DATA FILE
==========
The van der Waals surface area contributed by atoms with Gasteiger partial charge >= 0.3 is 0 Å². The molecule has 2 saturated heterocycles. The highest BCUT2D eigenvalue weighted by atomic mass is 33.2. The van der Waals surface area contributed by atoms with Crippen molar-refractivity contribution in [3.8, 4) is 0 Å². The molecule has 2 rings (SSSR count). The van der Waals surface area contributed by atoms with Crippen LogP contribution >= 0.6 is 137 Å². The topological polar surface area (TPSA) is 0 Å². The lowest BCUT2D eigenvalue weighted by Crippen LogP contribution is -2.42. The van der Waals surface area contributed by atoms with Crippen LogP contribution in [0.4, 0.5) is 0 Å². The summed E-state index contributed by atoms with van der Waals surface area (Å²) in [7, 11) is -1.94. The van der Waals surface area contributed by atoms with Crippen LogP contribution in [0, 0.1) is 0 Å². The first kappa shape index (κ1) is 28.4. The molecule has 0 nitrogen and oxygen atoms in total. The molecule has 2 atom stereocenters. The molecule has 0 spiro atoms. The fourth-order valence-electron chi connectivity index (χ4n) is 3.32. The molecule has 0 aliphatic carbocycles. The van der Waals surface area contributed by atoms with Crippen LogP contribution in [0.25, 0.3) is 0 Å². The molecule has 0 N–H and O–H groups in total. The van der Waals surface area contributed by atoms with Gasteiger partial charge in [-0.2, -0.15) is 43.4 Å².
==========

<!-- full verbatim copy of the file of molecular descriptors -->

The van der Waals surface area contributed by atoms with Gasteiger partial charge >= 0.3 is 0 Å². The molecule has 2 saturated heterocycles. The highest BCUT2D eigenvalue weighted by atomic mass is 33.2. The van der Waals surface area contributed by atoms with Crippen molar-refractivity contribution in [3.8, 4) is 0 Å². The molecule has 2 rings (SSSR count). The van der Waals surface area contributed by atoms with Crippen LogP contribution >= 0.6 is 137 Å². The topological polar surface area (TPSA) is 0 Å². The lowest BCUT2D eigenvalue weighted by Crippen LogP contribution is -2.42. The van der Waals surface area contributed by atoms with Crippen LogP contribution in [0.4, 0.5) is 0 Å². The summed E-state index contributed by atoms with van der Waals surface area (Å²) in [7, 11) is -1.94. The van der Waals surface area contributed by atoms with Crippen LogP contribution in [0, 0.1) is 0 Å². The first kappa shape index (κ1) is 28.4. The molecule has 0 nitrogen and oxygen atoms in total. The molecule has 2 atom stereocenters. The molecule has 0 spiro atoms. The fourth-order valence-electron chi connectivity index (χ4n) is 3.32. The molecule has 0 aliphatic carbocycles. The van der Waals surface area contributed by atoms with Crippen LogP contribution in [0.25, 0.3) is 0 Å². The molecule has 0 N–H and O–H groups in total. The van der Waals surface area contributed by atoms with Gasteiger partial charge in [-0.2, -0.15) is 43.4 Å².